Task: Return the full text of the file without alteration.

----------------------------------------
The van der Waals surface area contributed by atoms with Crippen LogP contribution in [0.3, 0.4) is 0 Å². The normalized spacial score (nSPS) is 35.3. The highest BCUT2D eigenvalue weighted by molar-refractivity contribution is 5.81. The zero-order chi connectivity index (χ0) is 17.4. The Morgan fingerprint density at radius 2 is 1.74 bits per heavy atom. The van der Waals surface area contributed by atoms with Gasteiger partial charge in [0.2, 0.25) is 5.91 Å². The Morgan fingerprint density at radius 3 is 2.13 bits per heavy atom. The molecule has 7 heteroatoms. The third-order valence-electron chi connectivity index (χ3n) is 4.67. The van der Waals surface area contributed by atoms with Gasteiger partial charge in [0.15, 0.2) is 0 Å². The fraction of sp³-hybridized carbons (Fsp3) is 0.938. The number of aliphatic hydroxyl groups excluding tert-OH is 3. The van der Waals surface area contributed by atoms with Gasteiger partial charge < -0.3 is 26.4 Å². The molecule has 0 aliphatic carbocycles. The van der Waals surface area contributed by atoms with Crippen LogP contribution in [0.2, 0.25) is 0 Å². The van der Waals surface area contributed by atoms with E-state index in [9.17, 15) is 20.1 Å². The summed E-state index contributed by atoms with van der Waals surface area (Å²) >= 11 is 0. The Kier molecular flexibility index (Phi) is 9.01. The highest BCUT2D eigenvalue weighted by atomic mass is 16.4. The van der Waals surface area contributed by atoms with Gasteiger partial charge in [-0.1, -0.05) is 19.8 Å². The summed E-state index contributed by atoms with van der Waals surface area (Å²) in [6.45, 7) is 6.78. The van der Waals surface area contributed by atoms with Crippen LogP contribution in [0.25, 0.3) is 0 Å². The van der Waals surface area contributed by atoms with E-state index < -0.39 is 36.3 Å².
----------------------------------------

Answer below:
The van der Waals surface area contributed by atoms with Crippen LogP contribution in [0.3, 0.4) is 0 Å². The normalized spacial score (nSPS) is 35.3. The highest BCUT2D eigenvalue weighted by molar-refractivity contribution is 5.81. The zero-order chi connectivity index (χ0) is 17.4. The Morgan fingerprint density at radius 2 is 1.74 bits per heavy atom. The van der Waals surface area contributed by atoms with Gasteiger partial charge in [0.2, 0.25) is 5.91 Å². The Morgan fingerprint density at radius 3 is 2.13 bits per heavy atom. The molecule has 7 heteroatoms. The third-order valence-electron chi connectivity index (χ3n) is 4.67. The van der Waals surface area contributed by atoms with Gasteiger partial charge in [0.15, 0.2) is 0 Å². The fraction of sp³-hybridized carbons (Fsp3) is 0.938. The number of aliphatic hydroxyl groups excluding tert-OH is 3. The van der Waals surface area contributed by atoms with Gasteiger partial charge < -0.3 is 26.4 Å². The molecule has 0 aliphatic carbocycles. The van der Waals surface area contributed by atoms with Crippen LogP contribution in [0.2, 0.25) is 0 Å². The van der Waals surface area contributed by atoms with E-state index in [9.17, 15) is 20.1 Å². The summed E-state index contributed by atoms with van der Waals surface area (Å²) >= 11 is 0. The Kier molecular flexibility index (Phi) is 9.01. The highest BCUT2D eigenvalue weighted by atomic mass is 16.4. The van der Waals surface area contributed by atoms with Gasteiger partial charge in [-0.1, -0.05) is 19.8 Å². The summed E-state index contributed by atoms with van der Waals surface area (Å²) in [6.45, 7) is 6.78. The van der Waals surface area contributed by atoms with Crippen LogP contribution in [0.25, 0.3) is 0 Å². The van der Waals surface area contributed by atoms with E-state index < -0.39 is 36.3 Å².